Rahimi now works at the Afghan Alliance as a coordinator with the Luminus Network for New Americans, a nonprofit based in Maryland. Since January, her organization has helped almost 400 Afghan evacuees resettle in the U.S.

“They have so many needs. But the greatest need is finding ways to get legal representation,” she said.

More than 83,000 Afghans have made it to the U.S. as part of an operation called Allies Welcome. As they look for legal paths to stay in the country, experts say nearly half of them have no other choice but to apply for asylum.

But immigration law is complicated, and practicing it is particularly hard when it comes to asylum cases, attorneys say. There are language barriers, it’s hard to get evidence to establish a case, and denial rates are high. In addition, asylum seekers often wait in limbo for years as their cases are processed.

Although in most states only lawyers are authorized to provide legal representation, some, including Utah and Minnesota, have recently relaxed their rules to allow paraprofessionals to provide legal services in discrete areas, such as landlord-tenant disputes, debt collection and certain family law matters. In Arizona, paralegals can represent clients in misdemeanor cases where there is no possibility of jail time, as well as in family and small claims court. The main driver behind these changes has been to increase legal representation for people who can’t afford to hire lawyers.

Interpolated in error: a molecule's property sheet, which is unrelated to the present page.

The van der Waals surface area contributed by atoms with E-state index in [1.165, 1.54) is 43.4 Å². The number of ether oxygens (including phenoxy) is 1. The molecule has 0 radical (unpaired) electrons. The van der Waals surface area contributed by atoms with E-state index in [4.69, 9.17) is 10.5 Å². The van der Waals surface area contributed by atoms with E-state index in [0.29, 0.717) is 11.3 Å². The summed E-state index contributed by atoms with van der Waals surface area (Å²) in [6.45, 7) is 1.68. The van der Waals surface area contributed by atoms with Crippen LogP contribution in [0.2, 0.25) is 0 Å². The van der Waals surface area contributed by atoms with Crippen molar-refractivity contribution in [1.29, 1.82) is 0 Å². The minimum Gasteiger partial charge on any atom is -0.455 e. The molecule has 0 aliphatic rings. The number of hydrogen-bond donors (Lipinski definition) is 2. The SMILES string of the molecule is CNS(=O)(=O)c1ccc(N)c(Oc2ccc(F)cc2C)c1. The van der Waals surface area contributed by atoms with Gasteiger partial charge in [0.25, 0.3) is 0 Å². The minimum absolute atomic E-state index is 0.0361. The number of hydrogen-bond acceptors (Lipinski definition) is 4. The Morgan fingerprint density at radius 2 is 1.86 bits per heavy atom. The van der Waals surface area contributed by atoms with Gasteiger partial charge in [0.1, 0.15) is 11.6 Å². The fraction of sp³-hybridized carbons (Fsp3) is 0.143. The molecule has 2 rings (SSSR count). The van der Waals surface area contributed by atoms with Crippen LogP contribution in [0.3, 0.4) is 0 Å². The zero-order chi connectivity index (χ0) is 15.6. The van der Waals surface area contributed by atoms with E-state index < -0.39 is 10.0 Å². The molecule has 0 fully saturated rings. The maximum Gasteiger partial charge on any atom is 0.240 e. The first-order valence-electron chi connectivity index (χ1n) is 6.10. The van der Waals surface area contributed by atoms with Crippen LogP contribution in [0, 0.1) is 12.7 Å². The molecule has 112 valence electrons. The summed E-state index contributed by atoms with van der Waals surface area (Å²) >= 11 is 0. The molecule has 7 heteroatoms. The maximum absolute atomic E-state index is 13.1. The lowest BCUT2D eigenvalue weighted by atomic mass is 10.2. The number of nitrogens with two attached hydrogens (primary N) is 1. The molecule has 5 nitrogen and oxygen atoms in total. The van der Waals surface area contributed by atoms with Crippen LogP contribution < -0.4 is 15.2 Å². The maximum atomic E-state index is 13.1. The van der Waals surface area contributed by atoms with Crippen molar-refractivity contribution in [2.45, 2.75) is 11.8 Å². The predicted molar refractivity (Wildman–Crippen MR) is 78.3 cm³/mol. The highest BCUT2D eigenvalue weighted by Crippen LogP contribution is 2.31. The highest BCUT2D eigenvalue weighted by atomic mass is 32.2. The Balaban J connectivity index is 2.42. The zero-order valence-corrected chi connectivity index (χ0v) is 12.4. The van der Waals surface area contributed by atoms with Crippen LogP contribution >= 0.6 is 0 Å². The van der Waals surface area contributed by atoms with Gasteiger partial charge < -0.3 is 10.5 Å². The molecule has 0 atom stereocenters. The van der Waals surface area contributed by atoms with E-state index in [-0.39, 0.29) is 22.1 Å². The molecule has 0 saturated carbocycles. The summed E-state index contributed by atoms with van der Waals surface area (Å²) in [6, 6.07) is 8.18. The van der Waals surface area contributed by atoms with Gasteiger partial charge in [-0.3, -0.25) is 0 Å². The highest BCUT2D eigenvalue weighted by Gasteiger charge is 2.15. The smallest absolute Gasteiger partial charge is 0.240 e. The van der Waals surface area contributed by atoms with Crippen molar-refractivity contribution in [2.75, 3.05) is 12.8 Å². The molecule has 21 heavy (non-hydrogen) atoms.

Immigration, however, is regulated by the federal government, which decides who can represent noncitizens before immigration judges. Under Title 8 of the Code of Federal Regulations, nonlawyers who have been trained in immigration and practice can sub in for attorneys. The Justice Department says its accreditation program “aims to increase the availability of competent immigration legal representation for low-income and indigent persons, thereby promoting the effective and efficient administration of justice.”

Noncitizens don’t have a constitutional right to an attorney paid for by the government, but several courts have held that lack of representation harms due process.

According to the Transactional Records Access Clearinghouse, a research institution based at Syracuse University, the current national backlog in immigration court exceeds 1.8 million cases, and the average wait time for each case to clear is two years and three months.

Overall, immigrants are represented in only about half of all the cases currently pending before immigration courts. Representation reaches 67% in cases where there has been at least one hearing adjournment, DOJ statistics show.

Programs like VIISTA could help fill some of that gap, Pistone said, by helping create a new ecosystem of people who can provide legal services. She likened it to the medical field, where nurse practitioners and physician’s assistants have been allowed to provide medical assistance.

“This is a moment in time when we have an opportunity to think about new models for the delivery of legal services,” Pistone said. “We know that there’s an access to justice problem in the country, and lawyers alone aren’t going to solve that problem. If they were, we would have solved it already.”

–Editing by Alanna Weissman and Emily Kokoll.